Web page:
The situation is worsened by the fact that large corporations in Sierra Leone are in a weakened position to withstand political attacks. Complicating its political challenge in a polarised country, corporate Sierra Leone is increasingly challenged by employees, activists, and indeed some shareholders to take stands on divisive social and political issues in ways that both reflect and reinforce green/red polarization.
In the days of the late President Ahmad Tejan Kabbah, the SLPP was the champion of conducive economic policies meant to attract genuine investors, and APC the critics, of corporate Sierra Leone. But now the lack of support for big business is pervasive across the political spectrum. If an elected demagogue citing national security or a hot-button social issue sought to restrict the independence of the private sector, public opposition to this effort would likely be muted at best.
At the elite level, the traditional bonds between the Sierra Leone People’s Party and big business are also breaking down. Today, corporate Sierra Leoneans routinely flex their power to humiliate politicians if they dare support traditional values at all.
In short, while more work remains to be done, I believe that the fate of democracy constitutes a systemic risk to markets. The fate of democracy and that of the private sector are inextricably linked, and private sector leaders have reasons of self-interest as well as a principle to do what they can to strengthen democracy.
What Can The Private Sector Do To Strengthen Democracy?
The private sector has a long and venerable track record in the public sphere. The continuing involvement of the private sector in the defence of democracy is essential for democracy, and for the business itself. As a Chatham House report stated recently, “Business should recognise its own stake in the shared space of the rule of law, accountable governance, and civic freedoms…. The business has a responsibility – in its own interest and that of society – to support the pillars of profitable and sustainable operating environments.”
Discharging this responsibility requires a clear-eyed assessment of the dangers we face. As I argued, the greatest threat to democracy in Sierra Leone is not that a majority of Sierra Leoneans will turn against democracy. It is that strategically placed regions and the majority will collude with an organised and purposeful national minority to seize control of key electoral institutions and subvert the will of the people.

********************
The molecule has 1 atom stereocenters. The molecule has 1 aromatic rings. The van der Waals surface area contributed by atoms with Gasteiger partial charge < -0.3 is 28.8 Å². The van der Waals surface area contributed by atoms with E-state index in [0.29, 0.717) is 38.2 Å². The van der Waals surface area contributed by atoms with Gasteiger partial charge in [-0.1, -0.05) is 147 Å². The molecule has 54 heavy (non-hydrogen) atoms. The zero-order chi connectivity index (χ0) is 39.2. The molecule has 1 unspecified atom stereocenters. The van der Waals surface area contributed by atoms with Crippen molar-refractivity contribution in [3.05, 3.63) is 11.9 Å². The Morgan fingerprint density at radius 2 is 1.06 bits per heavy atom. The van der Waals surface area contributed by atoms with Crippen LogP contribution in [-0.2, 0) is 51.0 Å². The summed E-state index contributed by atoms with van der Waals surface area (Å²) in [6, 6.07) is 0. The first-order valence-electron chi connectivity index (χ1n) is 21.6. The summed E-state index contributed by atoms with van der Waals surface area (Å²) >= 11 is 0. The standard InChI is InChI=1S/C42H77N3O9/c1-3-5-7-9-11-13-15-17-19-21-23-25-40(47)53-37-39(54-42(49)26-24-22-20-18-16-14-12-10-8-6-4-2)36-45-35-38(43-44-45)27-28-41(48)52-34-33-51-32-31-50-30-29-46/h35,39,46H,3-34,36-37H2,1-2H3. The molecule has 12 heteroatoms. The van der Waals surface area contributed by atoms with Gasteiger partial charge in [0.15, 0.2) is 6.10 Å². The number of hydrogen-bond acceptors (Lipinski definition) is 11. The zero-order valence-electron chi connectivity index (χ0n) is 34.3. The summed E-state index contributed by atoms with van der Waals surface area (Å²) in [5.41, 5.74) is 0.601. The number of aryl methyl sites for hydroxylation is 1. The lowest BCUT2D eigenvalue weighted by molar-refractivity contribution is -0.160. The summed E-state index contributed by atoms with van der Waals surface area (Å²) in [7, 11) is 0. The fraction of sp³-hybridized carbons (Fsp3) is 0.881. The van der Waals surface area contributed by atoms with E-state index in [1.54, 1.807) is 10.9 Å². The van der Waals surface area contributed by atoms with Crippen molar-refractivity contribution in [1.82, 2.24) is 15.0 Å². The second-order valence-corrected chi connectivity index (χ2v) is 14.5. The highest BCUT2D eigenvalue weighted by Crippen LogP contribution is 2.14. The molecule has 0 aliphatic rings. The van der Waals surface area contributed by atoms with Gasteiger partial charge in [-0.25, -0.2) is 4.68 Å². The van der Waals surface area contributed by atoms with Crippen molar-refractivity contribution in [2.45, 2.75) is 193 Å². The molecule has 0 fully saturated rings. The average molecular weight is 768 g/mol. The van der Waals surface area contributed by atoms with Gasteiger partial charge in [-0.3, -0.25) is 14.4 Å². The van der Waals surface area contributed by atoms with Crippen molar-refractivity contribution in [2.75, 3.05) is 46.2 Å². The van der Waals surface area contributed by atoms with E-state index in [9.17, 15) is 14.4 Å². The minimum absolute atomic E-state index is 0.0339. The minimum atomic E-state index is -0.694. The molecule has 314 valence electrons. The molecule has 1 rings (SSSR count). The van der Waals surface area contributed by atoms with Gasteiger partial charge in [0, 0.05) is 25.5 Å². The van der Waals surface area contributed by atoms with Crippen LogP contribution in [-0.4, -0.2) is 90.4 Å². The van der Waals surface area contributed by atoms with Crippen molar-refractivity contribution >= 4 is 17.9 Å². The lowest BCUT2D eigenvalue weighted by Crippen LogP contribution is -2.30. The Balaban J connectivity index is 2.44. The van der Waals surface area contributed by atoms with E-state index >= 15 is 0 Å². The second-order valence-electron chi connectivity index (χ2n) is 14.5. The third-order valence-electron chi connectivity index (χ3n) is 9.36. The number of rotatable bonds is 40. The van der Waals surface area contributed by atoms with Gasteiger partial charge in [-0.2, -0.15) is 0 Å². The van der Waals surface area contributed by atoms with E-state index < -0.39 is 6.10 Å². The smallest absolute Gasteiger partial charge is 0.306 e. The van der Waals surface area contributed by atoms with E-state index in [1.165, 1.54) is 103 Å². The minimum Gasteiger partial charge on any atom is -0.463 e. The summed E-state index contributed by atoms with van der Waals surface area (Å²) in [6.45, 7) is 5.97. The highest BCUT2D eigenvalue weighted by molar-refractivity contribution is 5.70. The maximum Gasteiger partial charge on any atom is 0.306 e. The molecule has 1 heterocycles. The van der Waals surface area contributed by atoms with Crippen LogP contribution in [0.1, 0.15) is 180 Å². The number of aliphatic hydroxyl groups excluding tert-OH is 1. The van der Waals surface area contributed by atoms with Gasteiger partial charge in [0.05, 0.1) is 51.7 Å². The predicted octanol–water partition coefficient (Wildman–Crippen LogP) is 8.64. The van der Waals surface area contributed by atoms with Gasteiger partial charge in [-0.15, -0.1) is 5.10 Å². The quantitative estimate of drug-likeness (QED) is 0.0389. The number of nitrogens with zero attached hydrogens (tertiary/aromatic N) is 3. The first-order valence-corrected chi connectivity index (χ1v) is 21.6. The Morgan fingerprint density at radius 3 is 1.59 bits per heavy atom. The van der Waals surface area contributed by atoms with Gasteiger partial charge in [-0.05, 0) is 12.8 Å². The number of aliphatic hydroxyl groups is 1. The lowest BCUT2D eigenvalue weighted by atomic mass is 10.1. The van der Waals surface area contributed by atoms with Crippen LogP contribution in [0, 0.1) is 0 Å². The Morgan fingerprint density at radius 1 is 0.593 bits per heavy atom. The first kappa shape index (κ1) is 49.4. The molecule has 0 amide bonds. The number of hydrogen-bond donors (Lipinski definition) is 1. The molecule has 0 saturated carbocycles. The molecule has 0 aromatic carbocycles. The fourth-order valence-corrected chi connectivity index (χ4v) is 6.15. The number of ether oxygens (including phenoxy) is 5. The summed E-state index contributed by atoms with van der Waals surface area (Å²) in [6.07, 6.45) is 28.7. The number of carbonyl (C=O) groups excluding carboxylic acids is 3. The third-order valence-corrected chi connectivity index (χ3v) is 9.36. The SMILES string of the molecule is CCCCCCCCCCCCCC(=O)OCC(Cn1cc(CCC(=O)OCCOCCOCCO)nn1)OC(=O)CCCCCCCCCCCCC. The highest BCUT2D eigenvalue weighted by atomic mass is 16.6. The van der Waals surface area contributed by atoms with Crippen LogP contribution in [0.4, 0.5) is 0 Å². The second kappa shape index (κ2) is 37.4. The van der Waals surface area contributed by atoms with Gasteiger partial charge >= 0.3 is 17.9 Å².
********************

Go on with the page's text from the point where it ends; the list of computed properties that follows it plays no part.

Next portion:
In this context, the responsibility of large investment institutions is clear: to remain vigilant in the face of ongoing threats to democracy, to do everything in their power to urge corporate leaders to remain involved in the fight for democracy and to reward them when they do. This responsibility can be discharged most effectively when investment institutions establish the framework for ongoing consideration of this issue—and when they act collectively in defence of the democratic institutions without which prosperity as well as liberty is at risk.
The above discussion sets the stage for an action agenda. To start the discussion, investors need to ask themselves the following questions:
- Should threats to Sierra Leone’s constitutional order as discussed in this paper be classified as a systemic risk to markets?
- And if so, is there a fiduciary duty on the part of investors to identify and pursue mitigating steps?
- Should corporate boards and chief executives of portfolio companies support efforts to protect the right of all Sierra Leoneans to vote in Sierra Leone elections and condemn measures that unfairly restrict those rights?
- Should investors build into stewardship platforms a policy of mitigating risk to Sierra Leone Constitutional integrity?
- Should portfolio companies follow responsible business practices by urging organisations to which they belong to terminate any financial or other support for measures that result in voter suppression in Sierra Leone, and to withdraw from such organisations if such efforts fail?
- Should portfolio companies end any political contributions associated with elected officials or candidates for elected office who decline to accept the legitimate outcome of Sierra Leone elections or who support seditious acts?
- Should investors regularly monitor financial agents they may employ to ensure that they are aligned both in word and deed with our efforts to address the systemic risks to Sierra Leone’s constitutional integrity?